Posts Tagged 'Anne Lamott'

Life, Death, Resurrection, Hope: An Epiphany Sermon

“Arise, shine; for your light has come, and the glory of the Lord has risen upon you.       For darkness shall cover the earth, and thick darkness the peoples;                                    but the Lord will arise upon you,                                                                                              and his glory will appear over you.” (Isaiah 60:1-2)

In the name of the Father, and the Son, and the Holy Spirit, Amen.

Change is hard.

Not to mention disorienting, sad and fearful. So often in life we think we some things are unquestionably constant, and certain, and it never even occurs to us that it can be different than they are, and then a piece of news can hit you, seemingly out of nowhere, like a bus, and suddenly, the world seems different and you don’t recognize your life anymore, and so you might as well go dye your hair purple! If you can’t fight it, might as well embrace it with something that makes you inexplicably happy, right?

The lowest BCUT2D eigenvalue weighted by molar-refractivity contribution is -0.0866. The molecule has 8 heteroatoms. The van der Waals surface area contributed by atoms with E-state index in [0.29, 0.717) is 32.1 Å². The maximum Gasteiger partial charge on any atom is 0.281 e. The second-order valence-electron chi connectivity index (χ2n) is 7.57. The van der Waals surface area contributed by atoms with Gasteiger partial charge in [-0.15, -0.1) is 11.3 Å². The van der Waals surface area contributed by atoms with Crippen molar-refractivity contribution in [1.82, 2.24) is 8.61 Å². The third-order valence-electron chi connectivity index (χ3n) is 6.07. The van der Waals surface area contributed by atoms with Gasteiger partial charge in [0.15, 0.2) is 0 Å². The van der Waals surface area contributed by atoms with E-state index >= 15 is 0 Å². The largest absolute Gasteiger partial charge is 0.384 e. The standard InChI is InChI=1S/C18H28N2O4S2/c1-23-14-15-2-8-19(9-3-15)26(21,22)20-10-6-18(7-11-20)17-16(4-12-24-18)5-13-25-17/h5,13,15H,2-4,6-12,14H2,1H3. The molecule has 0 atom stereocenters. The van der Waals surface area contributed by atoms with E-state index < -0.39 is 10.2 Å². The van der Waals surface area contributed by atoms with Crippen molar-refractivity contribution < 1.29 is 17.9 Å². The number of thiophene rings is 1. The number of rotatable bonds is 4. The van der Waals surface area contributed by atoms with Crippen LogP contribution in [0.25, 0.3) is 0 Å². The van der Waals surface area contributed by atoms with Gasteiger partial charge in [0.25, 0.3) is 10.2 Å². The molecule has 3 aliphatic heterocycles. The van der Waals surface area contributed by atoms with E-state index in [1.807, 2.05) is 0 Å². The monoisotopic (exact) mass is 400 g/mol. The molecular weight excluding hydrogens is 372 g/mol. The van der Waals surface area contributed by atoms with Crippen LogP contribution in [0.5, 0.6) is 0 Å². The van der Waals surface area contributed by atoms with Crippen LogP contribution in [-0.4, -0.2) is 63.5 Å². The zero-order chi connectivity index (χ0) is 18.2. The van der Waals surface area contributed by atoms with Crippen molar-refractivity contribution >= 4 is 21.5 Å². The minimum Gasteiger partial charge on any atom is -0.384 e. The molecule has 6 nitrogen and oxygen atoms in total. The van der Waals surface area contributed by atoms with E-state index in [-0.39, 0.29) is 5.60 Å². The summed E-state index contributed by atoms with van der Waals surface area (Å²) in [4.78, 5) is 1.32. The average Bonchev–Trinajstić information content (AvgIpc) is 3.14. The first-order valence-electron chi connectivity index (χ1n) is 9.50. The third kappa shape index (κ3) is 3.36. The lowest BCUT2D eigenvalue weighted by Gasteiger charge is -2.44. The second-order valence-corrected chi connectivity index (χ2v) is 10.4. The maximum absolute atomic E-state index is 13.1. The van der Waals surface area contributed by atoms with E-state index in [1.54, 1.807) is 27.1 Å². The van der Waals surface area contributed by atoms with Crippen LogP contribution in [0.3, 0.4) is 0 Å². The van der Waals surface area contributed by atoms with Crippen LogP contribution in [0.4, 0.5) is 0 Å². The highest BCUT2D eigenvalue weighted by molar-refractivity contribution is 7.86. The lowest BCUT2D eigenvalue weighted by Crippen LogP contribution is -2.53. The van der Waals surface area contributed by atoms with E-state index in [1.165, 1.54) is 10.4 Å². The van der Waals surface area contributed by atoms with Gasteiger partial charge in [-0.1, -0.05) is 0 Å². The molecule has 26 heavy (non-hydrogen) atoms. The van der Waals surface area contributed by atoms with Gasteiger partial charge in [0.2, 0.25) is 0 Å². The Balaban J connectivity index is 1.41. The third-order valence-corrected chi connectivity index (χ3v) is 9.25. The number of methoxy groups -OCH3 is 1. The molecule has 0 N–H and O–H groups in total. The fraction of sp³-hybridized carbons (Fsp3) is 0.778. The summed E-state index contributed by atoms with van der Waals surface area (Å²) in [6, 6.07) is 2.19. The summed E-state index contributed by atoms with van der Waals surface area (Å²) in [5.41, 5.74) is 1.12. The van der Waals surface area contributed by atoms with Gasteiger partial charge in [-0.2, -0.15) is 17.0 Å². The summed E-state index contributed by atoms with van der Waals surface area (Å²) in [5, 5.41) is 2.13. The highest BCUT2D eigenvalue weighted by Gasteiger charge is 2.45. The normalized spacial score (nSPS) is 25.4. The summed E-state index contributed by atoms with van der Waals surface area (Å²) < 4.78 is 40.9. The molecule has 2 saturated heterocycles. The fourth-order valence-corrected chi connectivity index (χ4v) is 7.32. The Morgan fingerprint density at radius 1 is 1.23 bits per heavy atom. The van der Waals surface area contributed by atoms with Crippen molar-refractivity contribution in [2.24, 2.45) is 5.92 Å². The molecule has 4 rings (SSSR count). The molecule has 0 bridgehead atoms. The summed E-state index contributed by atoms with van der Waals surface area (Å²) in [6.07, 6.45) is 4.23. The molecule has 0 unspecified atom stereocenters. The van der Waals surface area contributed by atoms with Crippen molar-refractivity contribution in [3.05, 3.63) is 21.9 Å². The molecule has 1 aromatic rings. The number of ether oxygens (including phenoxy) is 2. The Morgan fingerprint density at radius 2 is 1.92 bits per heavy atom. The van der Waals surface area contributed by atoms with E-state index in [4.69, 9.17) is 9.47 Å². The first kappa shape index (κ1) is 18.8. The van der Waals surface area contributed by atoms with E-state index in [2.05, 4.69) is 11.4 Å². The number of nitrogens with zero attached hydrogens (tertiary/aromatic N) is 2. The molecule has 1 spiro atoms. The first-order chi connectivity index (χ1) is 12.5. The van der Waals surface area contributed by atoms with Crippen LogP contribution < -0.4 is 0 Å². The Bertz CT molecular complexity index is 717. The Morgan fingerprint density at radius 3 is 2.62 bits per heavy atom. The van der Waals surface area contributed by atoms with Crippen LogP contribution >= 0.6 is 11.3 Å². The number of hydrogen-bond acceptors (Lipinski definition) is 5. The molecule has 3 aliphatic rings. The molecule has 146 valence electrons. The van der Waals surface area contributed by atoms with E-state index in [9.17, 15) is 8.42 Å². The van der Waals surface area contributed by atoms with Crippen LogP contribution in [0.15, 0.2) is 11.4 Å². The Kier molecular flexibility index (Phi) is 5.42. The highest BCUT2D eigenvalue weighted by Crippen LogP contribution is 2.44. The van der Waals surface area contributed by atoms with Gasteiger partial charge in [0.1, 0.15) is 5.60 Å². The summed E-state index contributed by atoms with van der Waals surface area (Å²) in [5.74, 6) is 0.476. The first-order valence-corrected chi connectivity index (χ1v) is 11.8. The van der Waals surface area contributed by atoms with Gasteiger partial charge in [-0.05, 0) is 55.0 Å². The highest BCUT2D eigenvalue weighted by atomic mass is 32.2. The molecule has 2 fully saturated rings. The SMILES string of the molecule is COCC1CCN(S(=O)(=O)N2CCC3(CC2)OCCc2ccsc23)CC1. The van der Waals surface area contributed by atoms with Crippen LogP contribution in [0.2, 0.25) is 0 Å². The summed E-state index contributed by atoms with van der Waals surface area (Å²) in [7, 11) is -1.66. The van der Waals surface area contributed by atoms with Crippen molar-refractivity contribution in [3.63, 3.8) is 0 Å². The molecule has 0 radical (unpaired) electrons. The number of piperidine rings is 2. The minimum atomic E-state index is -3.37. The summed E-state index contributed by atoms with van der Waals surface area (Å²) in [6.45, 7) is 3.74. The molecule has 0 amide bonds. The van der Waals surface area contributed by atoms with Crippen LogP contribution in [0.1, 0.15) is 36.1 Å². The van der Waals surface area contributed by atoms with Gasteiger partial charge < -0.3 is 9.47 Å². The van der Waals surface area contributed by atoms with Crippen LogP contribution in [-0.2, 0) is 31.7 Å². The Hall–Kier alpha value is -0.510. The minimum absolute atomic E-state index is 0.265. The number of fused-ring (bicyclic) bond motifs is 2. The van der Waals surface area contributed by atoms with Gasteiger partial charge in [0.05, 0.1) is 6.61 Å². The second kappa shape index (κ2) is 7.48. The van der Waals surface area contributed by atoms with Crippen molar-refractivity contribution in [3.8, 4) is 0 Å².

This is literally what happened to me over the Christmas break. So, I am no stranger to these feelings. About a week before Christmas, a relationship that was very significant to me, and that I was very grateful for, and certain it was heading in a particular direction, suddenly ended. I did not see it coming, and was in shock, and was instantly propelled into a very deep and devastatingly painful place of darkness.